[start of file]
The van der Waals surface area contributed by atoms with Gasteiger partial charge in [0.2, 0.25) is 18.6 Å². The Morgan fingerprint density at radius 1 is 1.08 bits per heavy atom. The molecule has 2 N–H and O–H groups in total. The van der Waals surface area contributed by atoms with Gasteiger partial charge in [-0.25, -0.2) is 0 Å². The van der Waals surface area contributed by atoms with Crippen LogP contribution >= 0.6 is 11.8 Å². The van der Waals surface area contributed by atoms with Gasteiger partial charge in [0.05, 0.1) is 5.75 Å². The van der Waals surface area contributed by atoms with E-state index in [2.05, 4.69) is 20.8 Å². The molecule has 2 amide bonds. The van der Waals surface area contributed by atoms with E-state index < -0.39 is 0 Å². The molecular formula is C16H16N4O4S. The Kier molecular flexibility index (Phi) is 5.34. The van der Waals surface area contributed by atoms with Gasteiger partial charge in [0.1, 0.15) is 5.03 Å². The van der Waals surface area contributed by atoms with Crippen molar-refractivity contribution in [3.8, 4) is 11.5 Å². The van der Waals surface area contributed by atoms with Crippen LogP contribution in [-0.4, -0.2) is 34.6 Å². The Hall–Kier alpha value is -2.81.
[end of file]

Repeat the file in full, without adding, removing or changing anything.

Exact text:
The van der Waals surface area contributed by atoms with Gasteiger partial charge in [0.2, 0.25) is 18.6 Å². The Morgan fingerprint density at radius 1 is 1.08 bits per heavy atom. The molecule has 2 N–H and O–H groups in total. The van der Waals surface area contributed by atoms with Gasteiger partial charge in [-0.25, -0.2) is 0 Å². The van der Waals surface area contributed by atoms with Crippen LogP contribution >= 0.6 is 11.8 Å². The van der Waals surface area contributed by atoms with Gasteiger partial charge in [0.05, 0.1) is 5.75 Å². The van der Waals surface area contributed by atoms with E-state index in [2.05, 4.69) is 20.8 Å². The molecule has 2 amide bonds. The van der Waals surface area contributed by atoms with E-state index < -0.39 is 0 Å². The molecular formula is C16H16N4O4S. The Kier molecular flexibility index (Phi) is 5.34. The van der Waals surface area contributed by atoms with Gasteiger partial charge in [0.1, 0.15) is 5.03 Å². The van der Waals surface area contributed by atoms with Crippen molar-refractivity contribution in [3.8, 4) is 11.5 Å². The van der Waals surface area contributed by atoms with Crippen LogP contribution in [-0.4, -0.2) is 34.6 Å². The Hall–Kier alpha value is -2.81.